As someone who participates in the design and construction of public facilities, I am biased towards increased funding in infrastructure. As such, there are two current trends that I find heartening. First, while total construction spending increased 0.1% last month, public construction increased 0.7% from June to $304.5 billion. As he artfully does, Bill McBride at Calculated Risk blog has figures that illuminate this increase. The first figure shows construction spending since 1993 and there's no surprise to anyone working in the construction industry that the residential and non-residential commercial building markets have been continuously heating up since rebounding from the Great Recession.
Spending Public construction peaked in 2009 with the "Shovel Ready" projects funded by U.S. D.O.T. Transportation Investment Generating Economic Recovery (TIGER) grants (now known as Better Utilizing Investment to Leverage Development, or BUILD, transportation discretionary grant program) and then moved sideways...until 2017. Since 017, there has been an uptick in on public projects.
Again, from my biased point of view, this is good news. Politicians from across the political spectrum have been in agreement that the U.S. needs greater investment in infrastructure (albeit with methods of funding causing many bones of contention) and that seems to be happening. While it has been turned into a running joke, there is widespread excitement every time the term "Infrastructure Week" is mentioned. This leads me to my second heartening trend. Private investment funds are raising large financing rounds for dedicated infrastructure investments. Here are two Bloomberg articles worth reading:
Investors Keep Flocking to U.S. Infrastructure, Even Without a Trump Plan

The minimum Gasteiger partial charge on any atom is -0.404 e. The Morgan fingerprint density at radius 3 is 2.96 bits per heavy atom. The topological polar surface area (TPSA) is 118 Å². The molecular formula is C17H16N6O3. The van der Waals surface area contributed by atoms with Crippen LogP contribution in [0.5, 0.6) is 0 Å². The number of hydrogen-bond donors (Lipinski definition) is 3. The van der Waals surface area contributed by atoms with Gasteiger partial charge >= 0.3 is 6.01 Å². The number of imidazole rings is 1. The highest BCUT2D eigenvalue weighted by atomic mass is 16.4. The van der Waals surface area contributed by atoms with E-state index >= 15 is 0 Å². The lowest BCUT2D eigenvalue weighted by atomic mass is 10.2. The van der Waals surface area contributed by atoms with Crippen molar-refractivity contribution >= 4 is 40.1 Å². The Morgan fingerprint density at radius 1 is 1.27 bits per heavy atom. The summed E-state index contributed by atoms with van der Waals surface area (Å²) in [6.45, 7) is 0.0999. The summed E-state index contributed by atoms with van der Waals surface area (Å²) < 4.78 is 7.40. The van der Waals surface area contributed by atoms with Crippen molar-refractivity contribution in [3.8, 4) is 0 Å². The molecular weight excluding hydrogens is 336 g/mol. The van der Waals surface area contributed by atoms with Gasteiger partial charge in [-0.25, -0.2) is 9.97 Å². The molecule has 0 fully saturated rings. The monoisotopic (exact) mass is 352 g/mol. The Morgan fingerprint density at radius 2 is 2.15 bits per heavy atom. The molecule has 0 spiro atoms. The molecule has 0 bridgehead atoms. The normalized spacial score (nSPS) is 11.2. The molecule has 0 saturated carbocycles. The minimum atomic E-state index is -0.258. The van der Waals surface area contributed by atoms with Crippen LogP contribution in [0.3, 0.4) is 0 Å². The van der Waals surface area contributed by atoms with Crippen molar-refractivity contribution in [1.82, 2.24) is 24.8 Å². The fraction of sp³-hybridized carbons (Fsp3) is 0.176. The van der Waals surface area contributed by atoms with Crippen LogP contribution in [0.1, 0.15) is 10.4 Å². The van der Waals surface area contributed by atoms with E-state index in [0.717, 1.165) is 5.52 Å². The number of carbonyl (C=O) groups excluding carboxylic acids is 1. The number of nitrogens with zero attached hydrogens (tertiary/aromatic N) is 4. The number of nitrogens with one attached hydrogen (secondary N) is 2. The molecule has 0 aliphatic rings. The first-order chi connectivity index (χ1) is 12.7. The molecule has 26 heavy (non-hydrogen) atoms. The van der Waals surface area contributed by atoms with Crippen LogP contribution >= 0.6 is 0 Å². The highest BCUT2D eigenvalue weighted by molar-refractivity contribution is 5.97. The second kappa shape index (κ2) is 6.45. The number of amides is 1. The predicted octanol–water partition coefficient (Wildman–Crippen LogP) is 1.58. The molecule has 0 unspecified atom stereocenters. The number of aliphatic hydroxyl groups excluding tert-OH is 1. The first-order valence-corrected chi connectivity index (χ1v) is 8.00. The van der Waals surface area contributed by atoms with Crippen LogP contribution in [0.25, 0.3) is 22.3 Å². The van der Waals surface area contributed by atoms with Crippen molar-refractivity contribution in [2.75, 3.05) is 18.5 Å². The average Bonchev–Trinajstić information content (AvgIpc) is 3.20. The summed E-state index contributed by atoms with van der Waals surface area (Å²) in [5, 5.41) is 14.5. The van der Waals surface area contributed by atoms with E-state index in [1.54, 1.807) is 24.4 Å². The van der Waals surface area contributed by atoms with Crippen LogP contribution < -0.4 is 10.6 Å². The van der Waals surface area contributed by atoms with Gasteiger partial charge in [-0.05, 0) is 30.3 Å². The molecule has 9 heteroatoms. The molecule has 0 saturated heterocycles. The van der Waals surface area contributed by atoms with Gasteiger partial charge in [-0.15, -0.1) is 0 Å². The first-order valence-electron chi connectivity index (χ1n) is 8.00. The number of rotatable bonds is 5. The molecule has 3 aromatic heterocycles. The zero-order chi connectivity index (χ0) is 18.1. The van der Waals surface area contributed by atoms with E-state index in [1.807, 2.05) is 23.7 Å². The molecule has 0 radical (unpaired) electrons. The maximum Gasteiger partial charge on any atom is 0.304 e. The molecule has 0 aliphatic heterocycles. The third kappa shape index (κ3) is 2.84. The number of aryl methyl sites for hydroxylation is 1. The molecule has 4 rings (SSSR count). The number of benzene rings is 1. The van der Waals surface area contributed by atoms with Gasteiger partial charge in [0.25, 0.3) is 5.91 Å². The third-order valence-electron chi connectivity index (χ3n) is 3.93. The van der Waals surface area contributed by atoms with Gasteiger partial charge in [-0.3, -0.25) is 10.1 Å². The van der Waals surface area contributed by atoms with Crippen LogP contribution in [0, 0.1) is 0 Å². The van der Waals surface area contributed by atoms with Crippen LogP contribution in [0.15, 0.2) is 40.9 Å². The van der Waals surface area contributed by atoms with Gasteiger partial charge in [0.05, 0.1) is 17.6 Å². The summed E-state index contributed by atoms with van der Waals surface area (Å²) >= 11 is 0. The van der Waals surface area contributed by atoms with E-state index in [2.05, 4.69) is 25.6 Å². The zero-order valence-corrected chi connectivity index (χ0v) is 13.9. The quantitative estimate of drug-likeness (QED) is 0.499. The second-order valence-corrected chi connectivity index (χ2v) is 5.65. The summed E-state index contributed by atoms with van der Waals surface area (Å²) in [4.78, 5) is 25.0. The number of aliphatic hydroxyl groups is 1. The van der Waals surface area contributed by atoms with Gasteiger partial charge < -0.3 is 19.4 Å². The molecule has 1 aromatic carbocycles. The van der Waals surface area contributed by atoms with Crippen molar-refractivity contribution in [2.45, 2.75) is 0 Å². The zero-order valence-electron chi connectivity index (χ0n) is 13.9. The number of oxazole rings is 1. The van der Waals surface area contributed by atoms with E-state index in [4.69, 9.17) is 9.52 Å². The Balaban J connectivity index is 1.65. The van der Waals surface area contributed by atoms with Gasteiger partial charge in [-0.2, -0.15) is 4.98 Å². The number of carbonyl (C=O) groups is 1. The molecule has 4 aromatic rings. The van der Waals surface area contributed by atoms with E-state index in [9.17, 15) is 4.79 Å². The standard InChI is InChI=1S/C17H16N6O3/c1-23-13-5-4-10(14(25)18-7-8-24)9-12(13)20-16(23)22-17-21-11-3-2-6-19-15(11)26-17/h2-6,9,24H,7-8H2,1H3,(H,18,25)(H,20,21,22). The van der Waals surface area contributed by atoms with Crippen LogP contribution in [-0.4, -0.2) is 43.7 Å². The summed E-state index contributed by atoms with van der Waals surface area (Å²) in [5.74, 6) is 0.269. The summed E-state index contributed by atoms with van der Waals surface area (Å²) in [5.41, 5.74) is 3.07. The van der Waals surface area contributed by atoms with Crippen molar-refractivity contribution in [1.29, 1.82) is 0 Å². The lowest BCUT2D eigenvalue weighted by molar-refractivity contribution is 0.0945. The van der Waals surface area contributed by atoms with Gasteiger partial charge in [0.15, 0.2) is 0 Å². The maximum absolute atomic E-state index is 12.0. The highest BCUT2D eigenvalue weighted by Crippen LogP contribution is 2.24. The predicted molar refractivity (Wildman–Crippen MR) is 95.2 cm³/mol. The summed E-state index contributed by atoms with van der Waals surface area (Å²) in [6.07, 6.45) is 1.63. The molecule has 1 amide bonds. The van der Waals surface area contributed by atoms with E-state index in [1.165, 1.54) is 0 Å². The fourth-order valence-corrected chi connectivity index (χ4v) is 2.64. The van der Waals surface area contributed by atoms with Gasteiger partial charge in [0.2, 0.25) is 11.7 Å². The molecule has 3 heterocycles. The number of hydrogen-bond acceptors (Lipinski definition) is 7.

I Squared Raises $7 Billion for Infrastructure Investments
A quote from the first article is particularly positive:
"As we wait for formal U.S. federal financing to materialize, the private sector is taking action to raise funding, partner with all levels of government and build and improve infrastructure across the U.S., an initiative that benefits all stakeholders,” Randall said in an email. There’s “significant demand” from institutional investors for private credit strategies that provide diversification and yield, he added.
To be sure, the private sector will target infrastructure that has a revenue component to it (think power transmission or toll roads), otherwise there would be scant opportunity to provide a rate of return to investors. However, as those infrastructure assets attract private financing, that should reduce the total number of projects seeking government funding, making it easier for government agencies to fund assets that will benefit society but do not offer returns to private investors. This would represent a great form of public-private partnership on a macro scale that would lead to improved infrastructure and increased project backlog for those in the design and construction industry.
I just posted about increased architectural building serving as a positive economic indicator for growth in the construction industry so I'll balance that news with a dose of bad news. The price of lumber is absolutely wildin. See for yourself in the figure below created by Bill McBride at the Calculated Risk blog:
Prices have been essentially climbing since the middle of 2015 and then accelerated in the fall and winter of 2017 with the devastating wildfires in northern and southern California with the market knowing that thousands of homes would need to be rebuilt. The steepest growth comes in January 2018 as lumber tariffs on Canadian lumber were imposed (if you are looking to troll, this is not a political statement; it comes from the National Association of Homebuilders).
Anecdotally, I am hearing project owners bemoaning the increased cost in lumber and steel (also subject to tariffs) to the point many are contemplating shelving projects that haven't broke ground and busted financial models for those that have. It will be interesting to see how these developments affect forward-looking economic indicators like the AIA ABI going forward.